Why this Site?

  • Our Mission:
  • We exist to shine the light of scrutiny into the dark crevices of Wikipedia and its related projects; to examine the corruption there, along with its structural flaws; and to inoculate the unsuspecting public against the torrent of misinformation, defamation, and general nonsense that issues forth from one of the world’s most frequently visited websites, the “encyclopedia that anyone can edit.”
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  •  Visit the Wikipediocracy Forum, a candid exchange of views between Wikipedia editors, administrators, critics, proponents, and the general public.
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Press Releases

  • Please click here for recent Wikipediocracy press releases.

Why Jim Hawkins’ Treatment Matters

By Dan Murphy

Jim Hawkins is a regionally well-known radio host on the BBC, based in Shropshire. He’s a fairly popular guy in his community, and clearly a broadcast pro (I listened to 10 minutes of his show from a few days ago. Show wasn’t for me, but he clearly knows his business). I suspect, like most people in his trade, he’s made a lot of charity appearances, attended events that are meaningful (horse races or holiday galas or whatever) to his local community, and done a bit to promote his show. More than most of his age and background, he’s also embraced social media (mostly Twitter) as a way to engage his audience. What this means from a Wikipedia perspective is that he’s a “public figure” who has generated sufficient “reliable sources” to justify writing a biography about him.

He’s also been unhappy about the presence of his biography on Wikipedia (the 5th hit on a Google search for “Jim Hawkins BBC”) for almost six years. Wikipedia’s response to him over all that time has been “Don’t like it? Tough.”

Wikipedia biography victim

The reason Mr. Hawkins’ Wikipedia problem is interesting is precisely because his experience has been so mundane. The horror stories of people defamed by Wikipedia are legion (the activities of Johann Hari are instructive. As “David R from meth productions,” he spent almost four years adding promotional material to his own biography, as well as defaming people he didn’t like, until he was uncovered thanks to efforts outside Wikipedia. Other editors have falsely reported people to be deceased, and still others edited articles to suggest people are serial killers.)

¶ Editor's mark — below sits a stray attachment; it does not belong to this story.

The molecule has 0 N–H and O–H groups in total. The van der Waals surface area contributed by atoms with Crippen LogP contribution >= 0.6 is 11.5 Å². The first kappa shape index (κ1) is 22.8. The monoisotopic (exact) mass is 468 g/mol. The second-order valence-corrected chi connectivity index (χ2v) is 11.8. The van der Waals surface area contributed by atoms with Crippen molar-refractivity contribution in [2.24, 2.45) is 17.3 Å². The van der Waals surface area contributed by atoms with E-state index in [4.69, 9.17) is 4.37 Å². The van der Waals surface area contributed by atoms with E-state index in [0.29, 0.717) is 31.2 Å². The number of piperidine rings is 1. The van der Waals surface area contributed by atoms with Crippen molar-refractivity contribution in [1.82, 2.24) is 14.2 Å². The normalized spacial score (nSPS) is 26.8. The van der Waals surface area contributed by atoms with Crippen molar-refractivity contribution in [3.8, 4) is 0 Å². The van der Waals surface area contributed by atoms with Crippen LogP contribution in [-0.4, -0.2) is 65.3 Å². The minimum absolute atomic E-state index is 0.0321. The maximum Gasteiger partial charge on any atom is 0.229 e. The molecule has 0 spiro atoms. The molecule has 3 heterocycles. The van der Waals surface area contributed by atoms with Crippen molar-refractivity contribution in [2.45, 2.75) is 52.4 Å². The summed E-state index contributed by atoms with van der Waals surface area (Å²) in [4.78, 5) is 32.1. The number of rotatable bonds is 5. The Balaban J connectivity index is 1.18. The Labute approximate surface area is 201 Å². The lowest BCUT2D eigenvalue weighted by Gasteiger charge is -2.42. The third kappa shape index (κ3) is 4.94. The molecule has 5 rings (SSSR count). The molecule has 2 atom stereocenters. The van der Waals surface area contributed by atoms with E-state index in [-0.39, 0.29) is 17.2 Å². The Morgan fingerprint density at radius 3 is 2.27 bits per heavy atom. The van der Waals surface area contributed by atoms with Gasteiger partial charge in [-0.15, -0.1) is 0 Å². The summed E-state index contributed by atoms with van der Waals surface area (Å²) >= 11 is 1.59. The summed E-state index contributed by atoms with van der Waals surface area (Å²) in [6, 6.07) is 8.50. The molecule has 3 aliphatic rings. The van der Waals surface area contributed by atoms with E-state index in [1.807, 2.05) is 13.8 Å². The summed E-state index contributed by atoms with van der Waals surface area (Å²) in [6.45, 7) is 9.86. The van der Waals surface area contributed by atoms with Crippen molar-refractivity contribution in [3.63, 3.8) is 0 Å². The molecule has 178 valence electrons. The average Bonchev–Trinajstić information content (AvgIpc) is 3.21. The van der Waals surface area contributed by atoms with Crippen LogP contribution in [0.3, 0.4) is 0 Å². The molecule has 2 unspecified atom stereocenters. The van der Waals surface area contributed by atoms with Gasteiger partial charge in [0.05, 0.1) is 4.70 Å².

Hawkins

…continue reading Why Jim Hawkins’ Treatment Matters

Verifiability vs. Truth

By Hersch

Verifiability vs. Truth

On June 12, 2011, an editor named “North8000” had the temerity to propose that a core policy, Wikipedia:Verifiability, be changed in the following fashion: that the hallowed dictum,

“The threshold for inclusion in Wikipedia is verifiability, not truth—whether readers can check that material in Wikipedia has already been published by a reliable source, not whether editors think it is true.”

…be changed to the following:

The threshold for inclusion in Wikipedia is verifiability; that is, whether readers can check that material in Wikipedia has already been published by a reliable source. No other consideration, such as assertions of truth, is a substitute for verifiability.

To the uninitiated, this might seem like a minor change. However, the rejection of accountability, or to put it somewhat differently, the license to publish lies provided someone else did it first, is absolutely central to the practice of Wikipedia as a MMORPG.

The celebrated “verifiability, not truth” clause was added to the paragraph in question by ranking Wikipediot SlimVirgin in August of 2005. In the recent debate, she modestly opines,

“The phrase ‘Verifiability, not truth’ is iconic as a representation of Wikipedia’s sourcing and neutrality standards.”

Not everyone is happy with this approach, however. It has contributed to Wikipedia’s reputation as a website that is full of crap, or as North8000 more delicately puts it, there is “the problem that the current wording disparages the concept of striving for accuracy, and the negative impacts that such has had.”

In May of 2011, Wikipedia editor Scott MacDonald presented a compelling demonstration of the pitfalls of the “verifiability, not truth” maxim. He assembled a spectacular array

…continue reading Verifiability vs. Truth

How to become a Wikipedian in four E Z lessons

From YouTube: these instructional videos will guide the new Wikipedian through the process of learning to game the system in order to achieve his or her objectives, toward the ultimate goal of becoming a Wikipedia admin.